The return of the Bollywood potboiler | Mint

The return of the Bollywood potboiler

People settle down to watch Tiger 3 at an Inox multiplex in Meerut, Uttar Pradesh.
People settle down to watch Tiger 3 at an Inox multiplex in Meerut, Uttar Pradesh.

Summary

  • Hindi filmmakers have woken up to the need to cater to the lowest common denominator in the audience

Meerut/New Delhi: One can’t be entirely sure of making it to the Inox theatre on the top floor of the PVS Mall in Meerut, Uttar Pradesh. The elevator has many buttons missing, while loose wires tell you to take the stairs. Much of the rest of the mall, in Meerut’s Shastri Nagar locality, in the heart of the city, is under construction, with dust and cement filling the air. Only a Westside outlet, a McDonalds and a local restaurant are open the morning after Diwali.

Once on the top floor though, a different world opens up, one packed with eager Hindi movie fans of actor Salman Khan. The sparkling Inox property houses three screens, two of which are equipped with 3D, which means they can showcase tentpole Hollywood flicks as well as the local language movies youngsters lap up. Salman’s latest action film, Tiger 3, is playing on all three screens with a huge crowd waiting outside one auditorium for the next show. A six-minute delay has made these fans furious and the operational staff is cleaning away inside at a furious pace so as to not rile them further.

“Things have been much better for us since Pathaan this year. Then, of course, there was Gadar 2 and Jawan. What has changed post covid is that people aren’t willing to step out just because it’s the weekend—they are selective and want value for time and money," says a member of the staff at Inox. This year marked the best Diwali post the onset of covid for the theatre, the staff added, with 3,200 footfalls clocked on the festival day. By 11 am, the manager was confident of exceeding even that figure.

The Inox staff say that of the 3,200 bookings on Diwali, 2,500 were made online. The team is swamped with work given that the day after Diwali is traditionally seen as the most lucrative for business all year. Some are making sure viewers are seated, others are taking food orders, a third has caught a young man trying to film scenes from Tiger 3 on his camera phone and is gently asking him to delete them. Some are outside the auditorium, ensuring latecomers make it to the right auditorium.

The large turnout is heartening for Bollywood, which has been increasingly accused of alienating audiences in small towns by making films on urban, elitist themes that a handful of viewers in posh metros relate to. A case in point being social message-driven titles such as Badhaai Do or bold, feminist subjects like Thank You For Coming. That, in turn, has helped the dubbed versions of southern language entertainers such as RRR and KGF take over mindshare, besting Hindi cinema on its home ground.

At least some of the top names in the industry have woken up to the need to cater to the lowest common denominator in the audience, and penetrate small towns with universally appealing films, where multiplexes are making a concerted effort to enable access.

To be sure, Tiger 3 fizzled out later in the month but things have really improved for Bollywood since last year, when few films were arriving in cinemas in the first place, allowing the southern flicks to take over the box office. There has been a correction of late with Shah Rukh Khan’s two all-time blockbusters Pathaan and Jawan and Sunny Deol’s period drama Gadar2. All three have crossed 500 crore in domestic box office collections within nine months and make for the top three highest grossers of all time in the Hindi language. Until 2023, the highest Hindi language grosser was Aamir Khan’s Dangal, which had made 387.38 crore when released in 2016.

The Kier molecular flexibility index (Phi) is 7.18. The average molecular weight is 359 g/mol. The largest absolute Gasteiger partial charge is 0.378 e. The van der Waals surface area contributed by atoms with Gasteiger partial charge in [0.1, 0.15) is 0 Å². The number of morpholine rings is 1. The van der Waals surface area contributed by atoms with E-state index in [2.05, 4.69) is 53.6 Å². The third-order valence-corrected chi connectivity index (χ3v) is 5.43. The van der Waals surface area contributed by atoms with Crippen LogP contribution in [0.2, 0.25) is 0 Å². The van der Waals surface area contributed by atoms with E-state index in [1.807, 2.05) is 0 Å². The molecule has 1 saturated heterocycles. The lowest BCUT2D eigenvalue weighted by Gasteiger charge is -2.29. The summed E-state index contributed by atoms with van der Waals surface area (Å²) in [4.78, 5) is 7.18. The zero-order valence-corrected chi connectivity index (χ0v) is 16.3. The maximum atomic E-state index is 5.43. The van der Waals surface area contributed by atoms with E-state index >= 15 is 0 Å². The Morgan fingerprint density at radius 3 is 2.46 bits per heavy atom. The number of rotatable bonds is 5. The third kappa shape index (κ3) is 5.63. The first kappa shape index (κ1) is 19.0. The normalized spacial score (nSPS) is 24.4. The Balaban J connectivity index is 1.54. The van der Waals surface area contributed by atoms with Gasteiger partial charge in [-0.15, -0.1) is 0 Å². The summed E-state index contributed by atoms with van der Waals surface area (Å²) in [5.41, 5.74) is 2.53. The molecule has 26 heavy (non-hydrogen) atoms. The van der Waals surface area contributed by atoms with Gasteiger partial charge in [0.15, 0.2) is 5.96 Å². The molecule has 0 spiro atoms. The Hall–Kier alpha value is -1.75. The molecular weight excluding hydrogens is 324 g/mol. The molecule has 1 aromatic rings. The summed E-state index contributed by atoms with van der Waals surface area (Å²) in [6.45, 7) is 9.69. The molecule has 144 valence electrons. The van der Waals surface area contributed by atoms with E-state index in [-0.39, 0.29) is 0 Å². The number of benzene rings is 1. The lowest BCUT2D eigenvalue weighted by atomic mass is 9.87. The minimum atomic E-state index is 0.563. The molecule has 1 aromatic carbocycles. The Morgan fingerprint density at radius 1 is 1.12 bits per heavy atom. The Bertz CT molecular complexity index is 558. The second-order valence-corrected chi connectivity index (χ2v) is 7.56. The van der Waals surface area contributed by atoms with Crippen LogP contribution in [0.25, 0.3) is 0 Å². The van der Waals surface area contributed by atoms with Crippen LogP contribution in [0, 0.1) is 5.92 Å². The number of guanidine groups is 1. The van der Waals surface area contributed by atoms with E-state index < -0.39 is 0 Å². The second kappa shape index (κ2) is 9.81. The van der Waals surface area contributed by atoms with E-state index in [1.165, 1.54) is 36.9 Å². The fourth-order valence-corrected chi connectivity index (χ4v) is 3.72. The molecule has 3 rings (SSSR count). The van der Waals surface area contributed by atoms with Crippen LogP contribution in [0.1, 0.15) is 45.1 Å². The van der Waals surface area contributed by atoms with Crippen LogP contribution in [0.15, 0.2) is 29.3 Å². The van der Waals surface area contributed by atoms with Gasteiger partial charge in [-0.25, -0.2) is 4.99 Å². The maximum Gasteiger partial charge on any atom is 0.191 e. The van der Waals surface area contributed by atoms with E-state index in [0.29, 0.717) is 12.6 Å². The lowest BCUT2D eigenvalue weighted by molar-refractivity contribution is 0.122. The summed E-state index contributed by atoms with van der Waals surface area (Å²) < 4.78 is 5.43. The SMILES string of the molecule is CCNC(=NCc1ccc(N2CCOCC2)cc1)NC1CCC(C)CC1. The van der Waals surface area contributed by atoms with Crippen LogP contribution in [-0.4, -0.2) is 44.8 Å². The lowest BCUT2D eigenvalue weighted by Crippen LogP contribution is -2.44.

Incidentally, the worldwide gross record for an Indian film is still held by Dangal, which made over 1,900 crore thanks to its release in China.

The viewers who walk out of the early morning Tiger 3 show seem satiated. Most point out the action entertainer is part of the spy universe of Yash Raj Films (YRF) and have watched previous instalments such as Pathaan, Tiger Zinda Hai and War. While a few have come for Salman, many were already aware Shah Rukh makes a cameo (a fact YRF has barely publicised), picking up on the trend they’ve seen in Hollywood superhero franchises where characters cross over from one film to another.

Second coming

Pathaan was SRK’s first film in four years, and fans will be hoping they won’t have as long a wait after his next release this Christmas.
View Full Image
Pathaan was SRK’s first film in four years, and fans will be hoping they won’t have as long a wait after his next release this Christmas. (HT_PRINT)

After years of minting money from the country’s top tier metros and plush multiplexes, the realization that there is a huge untapped movie market in India’s smaller towns, seems to have dawned on the Hindi film industry, which dominates the pop culture in India.

On the one hand, multiplex chains such as PVR Inox are making a conscious effort to expand into smaller Hindi-speaking territories such as Patna and Rourkela, strategizing pricing with the paying propensity of consumers. On the other, stars such as Shah Rukh Khan and Sunny Deol, who haven’t had the best time at the box office in recent years, have managed to resurrect the business, along with their own careers, thanks to a bunch of mass-market films packaged with elements catering to universal audiences. Incidentally, Pathaan was SRK’s first film in four years, and fans will be hoping they won’t have as long a wait after his next release this Christmas.

Film producers and trade experts say this revival is marked by the gradual realization on the part of these stars that the only way to hold on to their stardom in the age of endless entertainment avenues, including those available at home, is by abandoning the urban, multiplex film trope and embracing emotionally rooted movies with mass sensibilities, a lesson well demonstrated by the Southern industry. Meanwhile, the multiplex expansion in small towns could help things at a time when most metros have reached saturation point.

Back to the future

Gadar 2, produced by Zee Studios, was a success. Subsequently, many producers have started targeting the mass market, beyond the top 100 locations.